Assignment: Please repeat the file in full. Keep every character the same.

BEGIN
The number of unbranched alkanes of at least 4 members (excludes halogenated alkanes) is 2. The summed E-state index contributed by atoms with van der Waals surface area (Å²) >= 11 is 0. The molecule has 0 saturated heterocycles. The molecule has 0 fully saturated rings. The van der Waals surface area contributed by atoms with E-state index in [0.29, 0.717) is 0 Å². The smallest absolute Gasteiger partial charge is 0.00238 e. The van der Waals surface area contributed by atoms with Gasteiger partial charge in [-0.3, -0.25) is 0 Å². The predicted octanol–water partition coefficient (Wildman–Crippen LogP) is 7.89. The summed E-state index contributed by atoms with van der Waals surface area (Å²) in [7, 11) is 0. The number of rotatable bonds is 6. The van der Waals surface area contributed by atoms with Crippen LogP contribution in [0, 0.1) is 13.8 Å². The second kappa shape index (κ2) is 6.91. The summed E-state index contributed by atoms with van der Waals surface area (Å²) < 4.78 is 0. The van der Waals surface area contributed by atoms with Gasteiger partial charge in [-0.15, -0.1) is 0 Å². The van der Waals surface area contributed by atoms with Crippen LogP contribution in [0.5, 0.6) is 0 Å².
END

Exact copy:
The number of unbranched alkanes of at least 4 members (excludes halogenated alkanes) is 2. The summed E-state index contributed by atoms with van der Waals surface area (Å²) >= 11 is 0. The molecule has 0 saturated heterocycles. The molecule has 0 fully saturated rings. The van der Waals surface area contributed by atoms with E-state index in [0.29, 0.717) is 0 Å². The smallest absolute Gasteiger partial charge is 0.00238 e. The van der Waals surface area contributed by atoms with Gasteiger partial charge in [-0.3, -0.25) is 0 Å². The predicted octanol–water partition coefficient (Wildman–Crippen LogP) is 7.89. The summed E-state index contributed by atoms with van der Waals surface area (Å²) in [7, 11) is 0. The number of rotatable bonds is 6. The van der Waals surface area contributed by atoms with Crippen LogP contribution in [0, 0.1) is 13.8 Å². The second kappa shape index (κ2) is 6.91. The summed E-state index contributed by atoms with van der Waals surface area (Å²) < 4.78 is 0. The van der Waals surface area contributed by atoms with Gasteiger partial charge in [-0.15, -0.1) is 0 Å². The van der Waals surface area contributed by atoms with Crippen LogP contribution in [0.5, 0.6) is 0 Å².